When there's about 15 minutes before time to eat, sprinkle the chickpea flour evenly over the mixture, and mix it all through well. You're aiming to give the mixture enough flour that it's going to hold together well, but you do not want the flour to take over from the jackfruit. You're not making a dumpling! The flour should absorb pretty quickly into the mixture

On a flat surface, divide the mixture into two balls, then squish and compress them with your hands to make two compressed, burger-y shapes. Let this sit for a few minutes to absorb and to start to hold its shape, while you prepare other things.

In a large flat frying pan, warm up some veg oil ready for frying. You'll be shallow frying, but don't be stingy with the oil - you need enough oil (maybe about 1mm depth?) such that the surface of the fritters will form well. Very very gently, and without breaking or reshaping them, manoeuvre the fritters into the pan. Don't disturb the frying fritters too much, especially at first - let them get a surface from frying. They'll take about 5 minutes one side, and then you delicately turn them and give them 5 minutes the other side.

Serve as a starter, or as a midweek meal with chips and salad.

| recipes |

Levantine aubergine pizza

This flavour combination was fabulous - the hot deep flavour of muhammara (from Turkey/Syria, so I'm told) and the herby zesty za'atar (ours is from Palestine) make a great complement to the classic taste of grilled aubergine. We're not from the Levant so don't take this as authentic, but this is evocative and quite easy.

Muhammara is a fiery dip, and mixing it with mascarpone (or similar) in a ratio os 1:2 gets the heat just right for this, in our opinion, though you may wish to tweak it! Serves 2 hungry eaters, takes about 30 minutes (aside from making the pizza dough, which is optional to do it yourself).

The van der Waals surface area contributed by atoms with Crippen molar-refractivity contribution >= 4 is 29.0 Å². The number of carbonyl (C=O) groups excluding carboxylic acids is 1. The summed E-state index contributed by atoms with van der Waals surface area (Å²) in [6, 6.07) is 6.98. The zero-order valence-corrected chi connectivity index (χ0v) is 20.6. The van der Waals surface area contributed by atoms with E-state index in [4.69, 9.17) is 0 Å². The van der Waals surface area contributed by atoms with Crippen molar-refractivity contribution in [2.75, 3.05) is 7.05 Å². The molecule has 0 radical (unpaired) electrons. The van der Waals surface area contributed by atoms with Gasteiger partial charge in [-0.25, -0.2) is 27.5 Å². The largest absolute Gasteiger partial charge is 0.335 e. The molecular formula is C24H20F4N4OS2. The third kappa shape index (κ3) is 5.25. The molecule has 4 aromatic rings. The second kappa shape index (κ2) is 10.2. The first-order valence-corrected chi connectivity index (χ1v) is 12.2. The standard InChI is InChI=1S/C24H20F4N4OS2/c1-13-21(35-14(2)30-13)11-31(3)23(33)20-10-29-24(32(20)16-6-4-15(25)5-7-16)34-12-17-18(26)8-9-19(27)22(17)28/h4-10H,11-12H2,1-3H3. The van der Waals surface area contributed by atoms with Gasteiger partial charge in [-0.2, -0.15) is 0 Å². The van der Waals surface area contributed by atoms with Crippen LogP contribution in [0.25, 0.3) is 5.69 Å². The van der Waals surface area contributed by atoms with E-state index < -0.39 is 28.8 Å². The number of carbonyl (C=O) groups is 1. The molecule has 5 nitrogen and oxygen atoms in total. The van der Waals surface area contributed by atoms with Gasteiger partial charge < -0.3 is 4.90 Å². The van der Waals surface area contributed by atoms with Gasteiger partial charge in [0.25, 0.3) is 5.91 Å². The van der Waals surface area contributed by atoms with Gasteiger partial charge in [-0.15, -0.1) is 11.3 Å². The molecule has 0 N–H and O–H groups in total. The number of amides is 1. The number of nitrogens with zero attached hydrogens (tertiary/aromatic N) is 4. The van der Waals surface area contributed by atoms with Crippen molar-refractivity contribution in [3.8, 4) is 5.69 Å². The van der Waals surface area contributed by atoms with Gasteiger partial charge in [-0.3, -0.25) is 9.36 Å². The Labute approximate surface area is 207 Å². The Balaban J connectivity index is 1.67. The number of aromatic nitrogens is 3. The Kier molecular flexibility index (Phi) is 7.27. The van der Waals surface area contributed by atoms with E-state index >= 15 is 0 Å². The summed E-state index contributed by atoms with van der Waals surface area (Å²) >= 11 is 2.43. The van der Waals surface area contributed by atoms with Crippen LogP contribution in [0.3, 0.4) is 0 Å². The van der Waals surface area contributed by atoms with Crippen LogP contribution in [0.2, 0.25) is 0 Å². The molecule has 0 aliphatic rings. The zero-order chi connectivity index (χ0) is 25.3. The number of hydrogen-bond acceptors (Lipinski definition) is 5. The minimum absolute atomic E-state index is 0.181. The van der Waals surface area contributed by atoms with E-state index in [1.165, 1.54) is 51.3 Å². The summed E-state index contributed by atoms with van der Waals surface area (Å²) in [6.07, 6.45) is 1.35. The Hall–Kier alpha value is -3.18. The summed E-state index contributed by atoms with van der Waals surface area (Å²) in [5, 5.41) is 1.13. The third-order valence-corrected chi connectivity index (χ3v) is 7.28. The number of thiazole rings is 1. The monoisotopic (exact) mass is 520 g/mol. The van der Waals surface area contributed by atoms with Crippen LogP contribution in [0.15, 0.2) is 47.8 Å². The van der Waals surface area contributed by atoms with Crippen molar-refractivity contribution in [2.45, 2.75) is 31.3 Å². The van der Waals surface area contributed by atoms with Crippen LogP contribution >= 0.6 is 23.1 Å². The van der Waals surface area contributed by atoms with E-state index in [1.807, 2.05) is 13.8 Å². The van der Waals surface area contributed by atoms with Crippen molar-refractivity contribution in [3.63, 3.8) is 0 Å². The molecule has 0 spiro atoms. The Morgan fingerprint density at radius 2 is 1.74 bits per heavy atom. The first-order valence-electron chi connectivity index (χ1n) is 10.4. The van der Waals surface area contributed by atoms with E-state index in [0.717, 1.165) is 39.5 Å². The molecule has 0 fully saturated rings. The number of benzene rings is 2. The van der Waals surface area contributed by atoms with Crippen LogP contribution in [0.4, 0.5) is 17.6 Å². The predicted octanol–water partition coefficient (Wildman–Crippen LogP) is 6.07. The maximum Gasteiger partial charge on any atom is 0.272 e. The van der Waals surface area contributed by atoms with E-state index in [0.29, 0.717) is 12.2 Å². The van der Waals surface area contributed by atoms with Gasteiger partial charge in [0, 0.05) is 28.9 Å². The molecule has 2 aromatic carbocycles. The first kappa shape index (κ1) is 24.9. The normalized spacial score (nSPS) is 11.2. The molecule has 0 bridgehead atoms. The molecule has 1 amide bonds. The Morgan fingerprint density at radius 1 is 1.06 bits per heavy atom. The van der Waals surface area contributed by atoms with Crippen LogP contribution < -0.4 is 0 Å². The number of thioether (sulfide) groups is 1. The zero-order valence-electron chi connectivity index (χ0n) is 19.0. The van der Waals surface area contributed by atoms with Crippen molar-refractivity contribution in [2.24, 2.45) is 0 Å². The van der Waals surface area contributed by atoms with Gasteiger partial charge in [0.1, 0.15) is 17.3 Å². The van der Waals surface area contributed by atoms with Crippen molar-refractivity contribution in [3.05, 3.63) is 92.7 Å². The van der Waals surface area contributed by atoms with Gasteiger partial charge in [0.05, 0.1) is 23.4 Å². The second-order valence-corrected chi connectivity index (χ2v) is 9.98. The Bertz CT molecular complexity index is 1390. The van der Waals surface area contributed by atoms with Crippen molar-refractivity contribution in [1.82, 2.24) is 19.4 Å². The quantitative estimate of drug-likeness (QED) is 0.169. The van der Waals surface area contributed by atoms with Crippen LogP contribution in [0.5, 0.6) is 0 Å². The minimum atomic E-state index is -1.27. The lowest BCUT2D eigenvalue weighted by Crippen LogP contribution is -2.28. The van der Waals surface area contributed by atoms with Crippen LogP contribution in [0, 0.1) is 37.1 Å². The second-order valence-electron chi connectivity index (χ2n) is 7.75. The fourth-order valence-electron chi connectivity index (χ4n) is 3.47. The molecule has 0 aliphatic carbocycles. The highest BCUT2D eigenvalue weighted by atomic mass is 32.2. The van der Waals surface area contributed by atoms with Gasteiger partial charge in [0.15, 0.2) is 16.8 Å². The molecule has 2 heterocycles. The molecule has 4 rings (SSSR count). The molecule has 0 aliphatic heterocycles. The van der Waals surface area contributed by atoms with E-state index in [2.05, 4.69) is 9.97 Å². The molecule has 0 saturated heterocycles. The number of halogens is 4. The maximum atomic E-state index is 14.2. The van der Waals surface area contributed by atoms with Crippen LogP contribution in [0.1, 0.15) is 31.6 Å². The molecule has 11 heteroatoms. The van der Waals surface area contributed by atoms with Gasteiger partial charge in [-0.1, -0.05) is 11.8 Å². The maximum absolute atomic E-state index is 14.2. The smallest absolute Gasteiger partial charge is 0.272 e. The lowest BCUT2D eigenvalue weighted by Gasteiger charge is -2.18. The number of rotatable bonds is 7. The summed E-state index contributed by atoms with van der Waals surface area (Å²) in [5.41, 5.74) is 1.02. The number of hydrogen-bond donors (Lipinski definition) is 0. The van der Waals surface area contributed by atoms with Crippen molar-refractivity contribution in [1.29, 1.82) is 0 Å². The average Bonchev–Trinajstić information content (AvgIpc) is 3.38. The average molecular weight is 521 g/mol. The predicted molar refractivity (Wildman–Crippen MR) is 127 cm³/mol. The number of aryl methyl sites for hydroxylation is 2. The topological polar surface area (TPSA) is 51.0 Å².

• One 12" pizza base (we made a square one, using Jamie Oliver's recipe, with: 250g strong white bread flour; 160g warm water; 3g yeast; 1 flat tsp sugar; 1 flat tsp salt)
  • One medium aubergine
  • 120g mascarpone cheese (to veganise the recipe - use Oatly creme fraiche :)
  • 60g muhammara
  • 3 tbsp olive oil
  • 1 flat tsp za'atar
  • 1 tsp fresh chopped parsley
  • 5 cherry tomatoes

Heat your oven to 200 C.

Put the pizza base out onto a lightly-floured baking tray. Mix the muhammara and mascarpone together, and spread this evenly over the pizza base, leaving the edges clear like you normally do with pizza.

Slice the aubergine in half down the middle, then slice thinly to make semicircle slices (about 3mm thick). In a bowl, toss the aubergine slices with 1 tbsp of the olive oil. Then lay them out nicely on the pizza, to make a scallop pattern - don't just pile them on, you want each aubergine piece exposed equally to the heat. You'll cover almost the whole pizza.

Sprinkle the za'atar evenly over the aubergine pieces, then drizzle the remaining olive oil evenly over the top. Put it in the oven for about 20 minutes, until it's looking lovely.

Chop the tomatoes into little quarters. Take the pizza out of the oven, and dot the tomato pieces all over, then also sprinkle the parsley over. Leave the pizza for a minute before eating! It's too hot, and also it's good for the tomatoes to take up some of the heat.

| recipes |

Curried roast cauliflower with carrot coriander puree

This was a great dish making a centrepiece of the cauliflower with Indian spicing. I made it up based on something that looked nice on Masterchef. A notable non-cauliflower-lover gave it top marks so I'm sure you'll love it too.

Serves 2, takes about 50 minutes, plus extra time at …

| recipes |

Lovely vegan carrot date and walnut cake

I veganised a recipe handed down from my mum, and it's great. It's very soft and moist with a dark sweetness (from the dark sugar) that goes really well with the other flavours. Plus it keeps for a good while, and easy to make from mostly store-cupboard ingredients.

I've been …

| recipes |

Mushroom and aubergine biryani

This evening, took the time to make a nice mushroom and aubergine biryani. It takes a little time to prepare the onions and the marinade, but this method cooks the rice beautifully and makes a great one-pot dish.

Serves 2. The recipe here is based on a biryani recipe in …

| recipes |

Two easy mushroom tarts

Two flat mushroomy tarts, really easy to make and vegan too. This recipe makes "half of one half of the other" but you can concentrate on just one or the other if you like.

The creamy one is a bit more savoury, while the tomato/pepper one is sweeter. They …

| recipes |

social